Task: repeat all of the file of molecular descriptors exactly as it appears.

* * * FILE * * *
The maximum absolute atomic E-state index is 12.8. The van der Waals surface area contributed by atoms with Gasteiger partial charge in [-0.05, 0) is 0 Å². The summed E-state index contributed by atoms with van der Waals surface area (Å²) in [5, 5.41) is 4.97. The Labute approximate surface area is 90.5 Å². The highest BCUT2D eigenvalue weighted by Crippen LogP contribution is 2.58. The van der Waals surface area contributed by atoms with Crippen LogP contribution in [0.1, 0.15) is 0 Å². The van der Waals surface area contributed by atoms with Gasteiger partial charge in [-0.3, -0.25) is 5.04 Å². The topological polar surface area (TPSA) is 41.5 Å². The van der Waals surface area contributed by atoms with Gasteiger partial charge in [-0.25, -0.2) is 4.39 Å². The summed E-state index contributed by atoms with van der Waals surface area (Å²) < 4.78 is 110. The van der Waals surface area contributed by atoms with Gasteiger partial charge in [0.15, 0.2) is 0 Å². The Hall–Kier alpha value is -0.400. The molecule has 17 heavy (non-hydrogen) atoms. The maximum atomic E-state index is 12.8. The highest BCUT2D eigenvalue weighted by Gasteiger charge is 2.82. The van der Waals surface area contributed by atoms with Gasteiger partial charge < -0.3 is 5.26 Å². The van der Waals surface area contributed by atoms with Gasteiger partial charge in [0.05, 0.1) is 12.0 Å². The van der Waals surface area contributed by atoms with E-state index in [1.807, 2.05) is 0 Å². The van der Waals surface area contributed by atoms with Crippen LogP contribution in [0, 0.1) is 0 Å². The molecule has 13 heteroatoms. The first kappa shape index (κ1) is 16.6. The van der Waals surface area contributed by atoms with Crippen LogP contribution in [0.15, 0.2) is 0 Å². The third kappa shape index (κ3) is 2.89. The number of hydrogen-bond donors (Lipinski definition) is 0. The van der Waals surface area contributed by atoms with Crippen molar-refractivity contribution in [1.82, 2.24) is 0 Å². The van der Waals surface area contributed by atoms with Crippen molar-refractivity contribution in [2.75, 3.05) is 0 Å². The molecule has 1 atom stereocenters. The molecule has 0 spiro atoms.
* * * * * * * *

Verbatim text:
The maximum absolute atomic E-state index is 12.8. The van der Waals surface area contributed by atoms with Gasteiger partial charge in [-0.05, 0) is 0 Å². The summed E-state index contributed by atoms with van der Waals surface area (Å²) in [5, 5.41) is 4.97. The Labute approximate surface area is 90.5 Å². The highest BCUT2D eigenvalue weighted by Crippen LogP contribution is 2.58. The van der Waals surface area contributed by atoms with Crippen LogP contribution in [0.1, 0.15) is 0 Å². The van der Waals surface area contributed by atoms with Gasteiger partial charge in [-0.3, -0.25) is 5.04 Å². The topological polar surface area (TPSA) is 41.5 Å². The van der Waals surface area contributed by atoms with Gasteiger partial charge in [-0.25, -0.2) is 4.39 Å². The summed E-state index contributed by atoms with van der Waals surface area (Å²) < 4.78 is 110. The van der Waals surface area contributed by atoms with Gasteiger partial charge in [0.15, 0.2) is 0 Å². The Hall–Kier alpha value is -0.400. The molecule has 17 heavy (non-hydrogen) atoms. The maximum atomic E-state index is 12.8. The highest BCUT2D eigenvalue weighted by Gasteiger charge is 2.82. The van der Waals surface area contributed by atoms with Gasteiger partial charge < -0.3 is 5.26 Å². The van der Waals surface area contributed by atoms with Gasteiger partial charge in [0.05, 0.1) is 12.0 Å². The van der Waals surface area contributed by atoms with E-state index in [1.807, 2.05) is 0 Å². The van der Waals surface area contributed by atoms with Crippen LogP contribution in [0, 0.1) is 0 Å². The molecule has 13 heteroatoms. The first kappa shape index (κ1) is 16.6. The van der Waals surface area contributed by atoms with Crippen LogP contribution in [0.15, 0.2) is 0 Å². The third kappa shape index (κ3) is 2.89. The number of hydrogen-bond donors (Lipinski definition) is 0. The van der Waals surface area contributed by atoms with Crippen molar-refractivity contribution in [1.82, 2.24) is 0 Å². The van der Waals surface area contributed by atoms with Crippen molar-refractivity contribution in [2.75, 3.05) is 0 Å². The molecule has 1 atom stereocenters. The molecule has 0 spiro atoms.